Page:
Can food insecurity increase a person’s chance of getting diabetes?
A new study by Washington State University has found a link between food insecurity and the risk of developing diabetes. Here’s a summary of what they discovered…
Young adults (aged 24-32) who were at risk of food insecurity had an increased incidence of diabetes 10 years later, according to a Washington State University (WSU) study.
In the study, published in the Journal of Nutrition, researchers analysed data on nearly 4,000 people from the National Longitudinal Study of Adolescent to Adult Health. They found that adults between the age of 24-32 who said they’d been worried about running out of food, showed greater incidence of diabetes at ages 32-42, compared to those who did not report food insecurity risk.
“When we look at the data 10 years later, we do see this separation in prevalence of diabetes: those that experienced risk of food insecurity at young adulthood are more likely to have diabetes in middle adulthood,” said Cassandra Nguyen, the study’s lead author and an Assistant Professor with WSU’s Institute for Research and Education to Advance Community Health.
While the reason for this connection is not clear, the researchers state that previous data has shown that food-insecure households often have diets with lower nutritional values.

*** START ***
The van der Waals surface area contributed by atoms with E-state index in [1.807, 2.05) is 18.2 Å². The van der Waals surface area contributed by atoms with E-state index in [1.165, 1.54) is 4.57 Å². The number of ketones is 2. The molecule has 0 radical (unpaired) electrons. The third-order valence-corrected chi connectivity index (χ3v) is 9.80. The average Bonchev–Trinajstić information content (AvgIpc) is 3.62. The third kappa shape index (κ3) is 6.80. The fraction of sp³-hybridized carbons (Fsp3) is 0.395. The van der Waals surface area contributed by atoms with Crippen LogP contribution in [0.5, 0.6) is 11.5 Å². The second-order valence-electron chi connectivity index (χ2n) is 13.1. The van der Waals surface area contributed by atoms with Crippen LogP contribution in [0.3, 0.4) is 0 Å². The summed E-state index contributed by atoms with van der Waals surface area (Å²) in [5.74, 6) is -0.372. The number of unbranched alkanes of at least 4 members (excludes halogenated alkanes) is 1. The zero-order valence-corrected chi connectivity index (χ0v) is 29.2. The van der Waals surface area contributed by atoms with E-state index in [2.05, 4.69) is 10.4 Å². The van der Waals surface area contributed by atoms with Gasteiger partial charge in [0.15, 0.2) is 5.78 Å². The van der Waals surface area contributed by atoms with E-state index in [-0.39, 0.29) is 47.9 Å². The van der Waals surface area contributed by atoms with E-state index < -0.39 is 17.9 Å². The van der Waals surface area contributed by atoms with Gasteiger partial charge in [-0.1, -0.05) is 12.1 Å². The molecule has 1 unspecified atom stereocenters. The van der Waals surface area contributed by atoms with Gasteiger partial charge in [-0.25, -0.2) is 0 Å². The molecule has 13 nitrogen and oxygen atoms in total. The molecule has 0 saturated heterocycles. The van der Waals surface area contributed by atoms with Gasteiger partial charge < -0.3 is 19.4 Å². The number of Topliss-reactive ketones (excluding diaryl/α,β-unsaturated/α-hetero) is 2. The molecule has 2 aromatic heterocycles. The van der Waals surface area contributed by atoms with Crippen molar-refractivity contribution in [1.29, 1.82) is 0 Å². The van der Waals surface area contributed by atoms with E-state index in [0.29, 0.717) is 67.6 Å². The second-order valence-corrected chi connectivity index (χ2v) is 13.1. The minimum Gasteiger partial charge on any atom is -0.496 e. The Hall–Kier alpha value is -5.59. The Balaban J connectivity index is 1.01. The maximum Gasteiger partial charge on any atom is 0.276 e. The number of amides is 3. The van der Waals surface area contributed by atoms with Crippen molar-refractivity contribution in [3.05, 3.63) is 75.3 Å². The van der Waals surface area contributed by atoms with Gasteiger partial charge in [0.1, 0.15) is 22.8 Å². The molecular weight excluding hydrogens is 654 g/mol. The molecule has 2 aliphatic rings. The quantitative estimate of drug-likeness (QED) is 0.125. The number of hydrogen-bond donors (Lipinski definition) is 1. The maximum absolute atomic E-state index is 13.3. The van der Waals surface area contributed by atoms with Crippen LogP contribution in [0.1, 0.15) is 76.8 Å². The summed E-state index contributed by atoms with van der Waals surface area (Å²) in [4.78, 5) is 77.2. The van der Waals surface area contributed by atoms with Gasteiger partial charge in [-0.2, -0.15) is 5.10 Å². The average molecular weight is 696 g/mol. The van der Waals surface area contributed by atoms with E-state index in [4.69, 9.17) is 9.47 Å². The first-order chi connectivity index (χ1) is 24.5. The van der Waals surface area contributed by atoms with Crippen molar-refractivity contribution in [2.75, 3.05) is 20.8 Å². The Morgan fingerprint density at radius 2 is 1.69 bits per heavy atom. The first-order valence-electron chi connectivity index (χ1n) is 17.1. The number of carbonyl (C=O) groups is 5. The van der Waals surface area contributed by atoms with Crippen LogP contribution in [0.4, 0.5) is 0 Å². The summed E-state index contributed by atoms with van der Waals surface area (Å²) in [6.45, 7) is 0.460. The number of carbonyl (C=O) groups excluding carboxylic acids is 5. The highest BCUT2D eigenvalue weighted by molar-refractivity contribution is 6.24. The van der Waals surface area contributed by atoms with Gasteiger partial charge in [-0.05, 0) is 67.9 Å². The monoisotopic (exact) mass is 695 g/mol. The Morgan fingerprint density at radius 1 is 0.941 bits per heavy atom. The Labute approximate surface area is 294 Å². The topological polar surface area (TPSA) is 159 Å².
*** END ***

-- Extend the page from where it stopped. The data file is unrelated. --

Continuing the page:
“Eating according to the dietary guidelines tends to cost more money, and it may cost more time,” said Assist Prof Nguyen. “It’s not always accessible to households that have limitations such as transportation to sources of lower cost, nutritionally dense food.”
She added that people experiencing food insecurity can also get caught in a negative reinforcing cycle where “food insecurity is associated with a diet that contributes to disease risk, which then creates additional health care expenses, stressing a household’s economic resources and deepening food insecurity”.
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For future work, the research team plans to investigate food insecurity risk and health issues within American Indian and Alaska Native populations. These communities are often left out of annual reports on food insecurity, the researchers added, meaning they may be overlooked when policies are made.
“It’s really important to ensure that individuals who are experiencing food insecurity are able to be identified and that they have resources made available to them to be able to break the cycle,” Assist Prof Nguyen concluded.